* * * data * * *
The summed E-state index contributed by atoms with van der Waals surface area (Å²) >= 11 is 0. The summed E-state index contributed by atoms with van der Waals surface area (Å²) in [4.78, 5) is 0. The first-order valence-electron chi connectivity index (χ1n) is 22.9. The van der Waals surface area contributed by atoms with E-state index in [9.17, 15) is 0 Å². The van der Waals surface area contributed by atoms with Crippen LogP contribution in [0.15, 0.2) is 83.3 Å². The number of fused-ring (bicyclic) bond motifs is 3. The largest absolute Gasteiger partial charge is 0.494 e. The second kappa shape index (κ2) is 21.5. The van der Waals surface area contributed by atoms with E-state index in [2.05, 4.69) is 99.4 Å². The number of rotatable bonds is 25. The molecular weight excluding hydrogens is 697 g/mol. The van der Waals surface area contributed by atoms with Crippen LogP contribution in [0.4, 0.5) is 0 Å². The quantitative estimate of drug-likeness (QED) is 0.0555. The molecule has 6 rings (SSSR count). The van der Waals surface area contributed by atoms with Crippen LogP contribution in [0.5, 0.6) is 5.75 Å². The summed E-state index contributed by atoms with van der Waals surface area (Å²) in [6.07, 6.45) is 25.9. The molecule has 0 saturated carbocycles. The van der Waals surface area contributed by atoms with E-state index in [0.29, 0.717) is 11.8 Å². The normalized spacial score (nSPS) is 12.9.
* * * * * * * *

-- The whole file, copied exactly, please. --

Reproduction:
The summed E-state index contributed by atoms with van der Waals surface area (Å²) >= 11 is 0. The summed E-state index contributed by atoms with van der Waals surface area (Å²) in [4.78, 5) is 0. The first-order valence-electron chi connectivity index (χ1n) is 22.9. The van der Waals surface area contributed by atoms with E-state index in [9.17, 15) is 0 Å². The van der Waals surface area contributed by atoms with Crippen LogP contribution in [0.15, 0.2) is 83.3 Å². The number of fused-ring (bicyclic) bond motifs is 3. The largest absolute Gasteiger partial charge is 0.494 e. The second kappa shape index (κ2) is 21.5. The van der Waals surface area contributed by atoms with E-state index in [2.05, 4.69) is 99.4 Å². The number of rotatable bonds is 25. The molecular weight excluding hydrogens is 697 g/mol. The van der Waals surface area contributed by atoms with Crippen LogP contribution in [0.4, 0.5) is 0 Å². The quantitative estimate of drug-likeness (QED) is 0.0555. The molecule has 6 rings (SSSR count). The van der Waals surface area contributed by atoms with Crippen LogP contribution in [0.5, 0.6) is 5.75 Å². The summed E-state index contributed by atoms with van der Waals surface area (Å²) in [6.07, 6.45) is 25.9. The molecule has 0 saturated carbocycles. The van der Waals surface area contributed by atoms with E-state index in [0.29, 0.717) is 11.8 Å². The normalized spacial score (nSPS) is 12.9.